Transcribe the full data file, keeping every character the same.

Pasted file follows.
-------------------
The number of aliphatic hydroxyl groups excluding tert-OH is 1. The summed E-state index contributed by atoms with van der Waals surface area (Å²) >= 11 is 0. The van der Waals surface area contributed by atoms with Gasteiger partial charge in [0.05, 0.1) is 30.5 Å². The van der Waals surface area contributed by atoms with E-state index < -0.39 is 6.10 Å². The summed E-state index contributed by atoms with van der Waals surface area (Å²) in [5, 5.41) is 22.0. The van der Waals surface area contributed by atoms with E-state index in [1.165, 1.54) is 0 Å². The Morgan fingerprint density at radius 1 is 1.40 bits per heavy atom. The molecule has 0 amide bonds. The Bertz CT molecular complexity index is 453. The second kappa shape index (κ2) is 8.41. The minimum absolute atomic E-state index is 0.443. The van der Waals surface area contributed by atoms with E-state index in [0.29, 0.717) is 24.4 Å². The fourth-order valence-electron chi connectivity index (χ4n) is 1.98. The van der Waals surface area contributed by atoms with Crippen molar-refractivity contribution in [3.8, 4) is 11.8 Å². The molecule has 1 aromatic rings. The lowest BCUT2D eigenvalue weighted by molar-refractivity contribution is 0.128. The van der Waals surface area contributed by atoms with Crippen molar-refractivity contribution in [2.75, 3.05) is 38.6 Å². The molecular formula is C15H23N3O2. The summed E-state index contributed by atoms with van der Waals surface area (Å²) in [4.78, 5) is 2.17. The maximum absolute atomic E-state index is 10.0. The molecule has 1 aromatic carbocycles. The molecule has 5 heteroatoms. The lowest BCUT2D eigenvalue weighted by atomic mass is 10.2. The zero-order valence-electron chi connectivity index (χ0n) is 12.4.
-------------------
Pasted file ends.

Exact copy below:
The number of aliphatic hydroxyl groups excluding tert-OH is 1. The summed E-state index contributed by atoms with van der Waals surface area (Å²) >= 11 is 0. The van der Waals surface area contributed by atoms with Gasteiger partial charge in [0.05, 0.1) is 30.5 Å². The van der Waals surface area contributed by atoms with E-state index < -0.39 is 6.10 Å². The summed E-state index contributed by atoms with van der Waals surface area (Å²) in [5, 5.41) is 22.0. The van der Waals surface area contributed by atoms with E-state index in [1.165, 1.54) is 0 Å². The Morgan fingerprint density at radius 1 is 1.40 bits per heavy atom. The molecule has 0 amide bonds. The Bertz CT molecular complexity index is 453. The second kappa shape index (κ2) is 8.41. The minimum absolute atomic E-state index is 0.443. The van der Waals surface area contributed by atoms with E-state index in [0.29, 0.717) is 24.4 Å². The fourth-order valence-electron chi connectivity index (χ4n) is 1.98. The van der Waals surface area contributed by atoms with Crippen molar-refractivity contribution in [3.8, 4) is 11.8 Å². The molecule has 1 aromatic rings. The lowest BCUT2D eigenvalue weighted by molar-refractivity contribution is 0.128. The van der Waals surface area contributed by atoms with Crippen molar-refractivity contribution in [2.75, 3.05) is 38.6 Å². The molecular formula is C15H23N3O2. The summed E-state index contributed by atoms with van der Waals surface area (Å²) in [4.78, 5) is 2.17. The maximum absolute atomic E-state index is 10.0. The molecule has 1 aromatic carbocycles. The molecule has 5 heteroatoms. The lowest BCUT2D eigenvalue weighted by atomic mass is 10.2. The zero-order valence-electron chi connectivity index (χ0n) is 12.4.